Misdirection: How Magic Can Help You Manage Your Kids

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Recently a man opened up to me. “My 5-year old daughter is preoccupied with my iPhone. She’s constantly nagging me to watch it or play with it. She’ll reach into my pocket and just pilfer it and if I say ‘No’ she has a fit”.

I felt for this man. There was an unmistakable air of desperation in his words.

Children are relentless. They understand that when it comes to getting what they want, that after enough “No’s” they’ll eventually get to “Yes”. And while the technique I’m about to share with you is very effective for getting them to focus on a more worthwhile use of their time, it’s not nearly as effective at getting them to put down the “device” once they’ve started. Electronic entertainment, like so many things our impulses tell us take in, is like toothpaste: once it’s out of the tube it’s very, very difficult to get it back in. Remember that the next time your kid demands to watch Frozen for the thousandth time.

Let’s get to it, then. When I was a kid I was heavily into magic. When learning the secret to a new trick, I would often grow incredulous at its simplicity: “How can this possibly fool anybody?” I’d say. (This is the source of magicians’ self-loathing when around jugglers, but that’s another story). But I learned to take that leap of faith and perform the trick as instructed and I’ll be damned if it didn’t work as advertised.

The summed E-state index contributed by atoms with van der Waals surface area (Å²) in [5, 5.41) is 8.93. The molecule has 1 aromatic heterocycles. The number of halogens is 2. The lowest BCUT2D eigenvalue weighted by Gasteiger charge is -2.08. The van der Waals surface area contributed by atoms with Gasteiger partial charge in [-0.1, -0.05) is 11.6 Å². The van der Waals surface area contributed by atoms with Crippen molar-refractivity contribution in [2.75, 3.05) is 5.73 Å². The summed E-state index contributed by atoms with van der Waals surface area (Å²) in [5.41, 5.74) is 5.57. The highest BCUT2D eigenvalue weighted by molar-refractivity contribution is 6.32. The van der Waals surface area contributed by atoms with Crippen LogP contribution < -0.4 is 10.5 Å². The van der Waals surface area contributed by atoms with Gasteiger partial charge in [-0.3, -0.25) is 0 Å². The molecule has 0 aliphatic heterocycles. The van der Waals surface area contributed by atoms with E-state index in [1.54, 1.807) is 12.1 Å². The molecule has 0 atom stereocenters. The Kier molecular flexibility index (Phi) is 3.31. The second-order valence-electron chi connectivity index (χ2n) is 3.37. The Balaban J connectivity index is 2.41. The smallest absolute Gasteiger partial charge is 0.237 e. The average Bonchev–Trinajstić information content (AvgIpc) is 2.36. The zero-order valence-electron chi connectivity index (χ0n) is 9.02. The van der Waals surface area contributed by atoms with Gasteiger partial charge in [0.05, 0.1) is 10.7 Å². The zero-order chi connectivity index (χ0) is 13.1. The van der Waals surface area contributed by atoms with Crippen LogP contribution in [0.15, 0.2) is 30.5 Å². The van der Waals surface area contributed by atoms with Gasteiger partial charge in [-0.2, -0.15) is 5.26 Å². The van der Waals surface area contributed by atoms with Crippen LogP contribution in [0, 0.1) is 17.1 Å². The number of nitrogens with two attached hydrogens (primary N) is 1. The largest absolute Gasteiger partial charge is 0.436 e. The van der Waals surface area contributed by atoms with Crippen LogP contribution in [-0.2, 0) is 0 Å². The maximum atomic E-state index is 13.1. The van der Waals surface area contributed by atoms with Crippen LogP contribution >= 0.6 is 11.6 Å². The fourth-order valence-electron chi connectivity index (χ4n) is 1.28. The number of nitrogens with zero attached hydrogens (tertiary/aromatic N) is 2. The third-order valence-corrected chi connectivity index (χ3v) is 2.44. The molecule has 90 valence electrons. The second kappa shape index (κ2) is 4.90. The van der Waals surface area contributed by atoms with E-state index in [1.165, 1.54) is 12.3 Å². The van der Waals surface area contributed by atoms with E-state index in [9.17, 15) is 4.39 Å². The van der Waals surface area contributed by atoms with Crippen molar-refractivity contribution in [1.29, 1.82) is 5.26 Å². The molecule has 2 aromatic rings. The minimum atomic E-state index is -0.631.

One of the first thing you learn as a magician is the ability to direct – or misdirect – people’s attention. Get them to focus on something you want to focus on and away from that which you want them to ignore. I have relied on this technique of misdirection throughout my career as a parent – and to great effect. For example, when my 3-year old daughter is whining that she can’t watch the iPad, I muse aloud “I wonder what’s taller, a giraffe or an elephant?” and instantly she is engaged with the question instead of the next episode of Little Einsteins.

Is it really that easy? Of course not. Not always, anyway. Often a follow-up question is required: Which is the one with the long neck again, the giraffe or the elephant? Children are always intrigued by evidence that they are smarter than the grown-ups around them: it confirms their suspicions. Use this knowledge! (Note also the binary nature of the questions: the answers are either this or that. Keep it simple! It’s one of the keys to engagement).

Naturally this example won’t suffice for all kids in all situations. (If it did you wouldn’t be learning it from me – it would be common knowledge!) The point is that, just as fantastic magic tricks can be disappointingly simple to perform successfully, so to is redirecting your kids’ attention. You don’t have to be clever, you have to be engaging.

I can hear you say “But Dave, I don’t have time to be having a Socratic dialogue with my kids all day. I need to get work done”. Fair enough. But before you suture a wound you must first stop the bleeding and that requires misdirection or, in common parlance, changing the subject.

Try this: place two chairs a few feet apart, throw a blanket over them and say “That’s my cave” then walk away. Too many parents make a great show of observing their children to see how they react. In my experience, children become self-conscious when it’s obvious you want to see how they respond. Instead, do what I do: go back into the kitchen and if necessary, talk to the kid through the wall.

Finally, remember that there’s an endless supply of things that fascinate children: utilize this knowledge. Clap your hands and ask if it’s loud or quiet. Then snap your fingers and ask the same question.

Then do what I do with my 3-year old daughter: send the kid off to make you a cup of coffee. How will she do that? Let her figure it out while you get some work done.

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